Durban - A few weeks ago I got to play, all too briefly, with Nokia’s new flagship smartphone, the Lumia 925, at its South African launch in Johannesburg. Based on that fleeting encounter I described it in this column as the best Windows Phone 8 handset currently available on the local market.
I’ve since had a chance to spend more time with 925 and I’m happy to report that I found nothing to disprove those initial, largely positive, impressions.
The first thing you’ll notice is that it breaks with the Finnish phone-maker’s tradition of encasing its Lumia handsets in bright, primary coloured plastic – although Nokia prefers the term “polycarbonate”. The 925 is, by contrast, a sophisticated, super slim aluminium banded phone.
The back is still made of plastic, but it’s a pleasingly subtle eggshell colour and helps keep the weight of the phone down to a 139g, pretty good for a gadget this size – 129mm long and 70.6mm wide and just 8.5mm thick.
The 4.5-inch HD display is superb, offering wide viewing angles and clearly readable even in bright sunlight. The touchscreen is delightfully responsive, thanks partly to it being super sensitive – you can even use it wearing gloves – and partly to the touch optimised nature of Windows Phone 8.
The stand-out feature is its 8.7 megapixel camera which incorporates Carl Zeiss lenses and scaled down elements of Nokia’s PureView imaging technology pioneered in the 41 megapixel 808 handset.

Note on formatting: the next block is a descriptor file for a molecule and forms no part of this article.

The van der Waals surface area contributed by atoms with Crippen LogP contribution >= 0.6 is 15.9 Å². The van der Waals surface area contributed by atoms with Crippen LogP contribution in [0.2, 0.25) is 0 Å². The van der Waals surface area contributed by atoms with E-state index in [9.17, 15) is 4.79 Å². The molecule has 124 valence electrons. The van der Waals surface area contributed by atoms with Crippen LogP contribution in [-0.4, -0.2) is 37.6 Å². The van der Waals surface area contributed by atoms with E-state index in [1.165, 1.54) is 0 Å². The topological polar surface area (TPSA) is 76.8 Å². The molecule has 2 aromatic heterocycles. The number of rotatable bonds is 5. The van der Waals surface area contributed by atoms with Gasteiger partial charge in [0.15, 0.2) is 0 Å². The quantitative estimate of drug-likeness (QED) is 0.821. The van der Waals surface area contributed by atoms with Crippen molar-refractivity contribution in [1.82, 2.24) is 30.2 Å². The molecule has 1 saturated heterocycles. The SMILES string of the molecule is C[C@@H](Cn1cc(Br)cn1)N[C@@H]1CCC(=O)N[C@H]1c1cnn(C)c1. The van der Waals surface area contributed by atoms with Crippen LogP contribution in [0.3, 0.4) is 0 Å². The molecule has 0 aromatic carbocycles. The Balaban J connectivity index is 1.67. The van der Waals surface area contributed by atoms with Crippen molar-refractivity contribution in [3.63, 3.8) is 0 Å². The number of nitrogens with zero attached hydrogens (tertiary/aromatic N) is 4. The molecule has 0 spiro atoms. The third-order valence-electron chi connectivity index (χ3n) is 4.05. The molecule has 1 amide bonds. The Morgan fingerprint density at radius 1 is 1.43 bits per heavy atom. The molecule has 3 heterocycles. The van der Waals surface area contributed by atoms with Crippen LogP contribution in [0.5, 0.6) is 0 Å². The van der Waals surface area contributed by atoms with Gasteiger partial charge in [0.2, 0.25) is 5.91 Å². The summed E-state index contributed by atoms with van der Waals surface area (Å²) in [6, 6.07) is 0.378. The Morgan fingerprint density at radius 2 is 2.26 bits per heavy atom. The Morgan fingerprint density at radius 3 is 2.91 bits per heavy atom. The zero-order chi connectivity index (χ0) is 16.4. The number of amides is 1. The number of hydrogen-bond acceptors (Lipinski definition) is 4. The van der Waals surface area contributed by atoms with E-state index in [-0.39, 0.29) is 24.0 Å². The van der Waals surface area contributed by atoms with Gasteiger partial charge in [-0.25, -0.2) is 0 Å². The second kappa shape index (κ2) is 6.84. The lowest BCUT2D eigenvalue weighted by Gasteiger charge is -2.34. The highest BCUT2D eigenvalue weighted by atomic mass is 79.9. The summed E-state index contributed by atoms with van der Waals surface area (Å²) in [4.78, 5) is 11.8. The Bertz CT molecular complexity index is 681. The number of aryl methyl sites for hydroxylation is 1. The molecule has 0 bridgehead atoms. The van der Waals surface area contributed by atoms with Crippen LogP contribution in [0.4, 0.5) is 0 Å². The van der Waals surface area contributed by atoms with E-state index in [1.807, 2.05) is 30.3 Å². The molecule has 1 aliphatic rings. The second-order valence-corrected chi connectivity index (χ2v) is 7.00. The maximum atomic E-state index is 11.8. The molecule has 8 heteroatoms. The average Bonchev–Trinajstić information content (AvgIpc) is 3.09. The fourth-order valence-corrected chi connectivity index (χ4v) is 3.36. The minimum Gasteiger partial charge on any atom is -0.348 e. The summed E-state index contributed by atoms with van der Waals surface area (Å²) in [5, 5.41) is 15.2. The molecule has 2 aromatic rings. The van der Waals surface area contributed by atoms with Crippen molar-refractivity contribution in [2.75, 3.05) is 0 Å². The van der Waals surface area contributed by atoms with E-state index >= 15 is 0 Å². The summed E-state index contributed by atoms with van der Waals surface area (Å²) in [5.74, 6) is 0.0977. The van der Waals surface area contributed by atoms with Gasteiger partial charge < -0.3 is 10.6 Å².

The pictures I was able to take ranged from very good to stunning. If you’d told me just a year ago that they’d been snapped with a cellphone camera I’d have said you were lying. And thanks to the optical image stabilisation, videos were refreshingly devoid of the camera shake that usually bedevils amateur efforts like mine.
I haven’t had a chance to test the Sony Xperia Z1 with its 21 megapixel camera nor Apple’s new iPhone 5S which brings a host of improvements to an excellent camera, but the snapper in the Lumia 925 trumps most, if not all, of the best currently available.
Making it an even more attractive proposition are Nokia value-added features and services like free streaming music and voice guided navigation. The main drawback for me is the still rather limited number of applications available for Windows Phone 8. But that’s changing rapidly and I doubt it’ll be long before all the most popular iOS and Android apps will be available.
It’s available on contracts from around around R430 a month and the recommended selling price for a prepaid unit is R9 000, steep given that you can get Samsung’s Galaxy Note 3 for the same price. - Sunday Tribune
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